What is an RF Device?

The FCC regulates radio frequency (RF) devices contained in electronic-electrical products that are capable of emitting radio frequency energy by radiation, conduction, or other means. These products have the potential to cause interference to radio services operating in the radio frequency range of 9 kHz to 3000 GHz.

Almost all electronic-electrical products (devices) are capable of emitting radio frequency energy. Most, but not all, of these products must be tested to demonstrate compliance to the FCC rules for each type of electrical function that is contained in the product. As a general rule, products that, by design, contain circuitry that operates in the radio frequency spectrum need to demonstrate compliance using the applicable FCC equipment authorization procedure (i.e., Supplier's Declaration of Conformity (SDoC) or Certification) as specified in the FCC rules depending on the type of device. A product may contain one device or multiple devices with the possibility that one or both of the equipment authorization procedures apply. An RF device must be approved using the appropriate equipment authorization procedure before it can be marketed, imported, or used in the United States.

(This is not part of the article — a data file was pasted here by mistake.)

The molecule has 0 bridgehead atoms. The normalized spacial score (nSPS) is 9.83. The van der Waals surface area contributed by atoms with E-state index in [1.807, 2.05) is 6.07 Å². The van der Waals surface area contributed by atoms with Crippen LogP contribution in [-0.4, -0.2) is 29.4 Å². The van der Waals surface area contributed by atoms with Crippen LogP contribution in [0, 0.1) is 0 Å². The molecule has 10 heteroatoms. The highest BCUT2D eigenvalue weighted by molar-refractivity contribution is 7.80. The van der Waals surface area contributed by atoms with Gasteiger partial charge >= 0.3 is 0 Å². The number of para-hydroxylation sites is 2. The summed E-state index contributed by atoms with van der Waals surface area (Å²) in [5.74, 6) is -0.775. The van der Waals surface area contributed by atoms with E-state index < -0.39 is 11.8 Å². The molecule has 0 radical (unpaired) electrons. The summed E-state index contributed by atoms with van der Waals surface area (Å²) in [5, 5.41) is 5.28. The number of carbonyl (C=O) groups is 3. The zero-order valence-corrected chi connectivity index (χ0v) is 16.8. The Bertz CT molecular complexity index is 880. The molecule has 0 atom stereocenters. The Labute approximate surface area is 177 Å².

The following discussions and descriptions are provided to help identify whether a product is regulated by the FCC and whether it requires approval. The more difficult issue, but not covered in this document, is how to categorize an individual RF device (or multiple components or devices within an end product) to determine the specific FCC rule part(s) that apply, and the specific equipment authorization procedure or procedures that need to be used for FCC compliance purposes. This determination requires technical understanding of the product, as well as knowledge of the FCC rules.

Some basic guidance on how to obtain an equipment authorization is provided at the Equipment Authorization Page.

Radio Frequency Devices are grouped under the Following Categories:


An incidental radiator (defined in Section 15.3 (n)) is an electrical device that is not designed to intentionally use, intentionally generate or intentionally emit radio frequency energy over 9 kHz. However, an incidental radiator may produce byproducts of radio emissions above 9 kHz and cause radio interference. A product that is classified as an incidental radiator device is not required to obtain an equipment authorization. Nonetheless, incidental radiator are regulated under the general operating conditions of Section 15.5 and if there is harmful interference the user must stop operation and remedy the interference. Manufacturers and importers should use good engineering judgment before they market and sell these products, to minimize possible interference (Section 15.13).

Examples of products that are classified as incidental radiators include: AC and DC motors, mechanical light switches, basic electrical power tools (that do not contain digital logic).


An unintentional radiator (defined in Section 15.3 (z)) is a device that by design uses digital logic, or electrical signals operating at radio frequencies for use within the product, or sends radio frequency signals by conduction to associated equipment via connecting wiring, but is not intended to emit RF energy wirelessly by radiation or induction.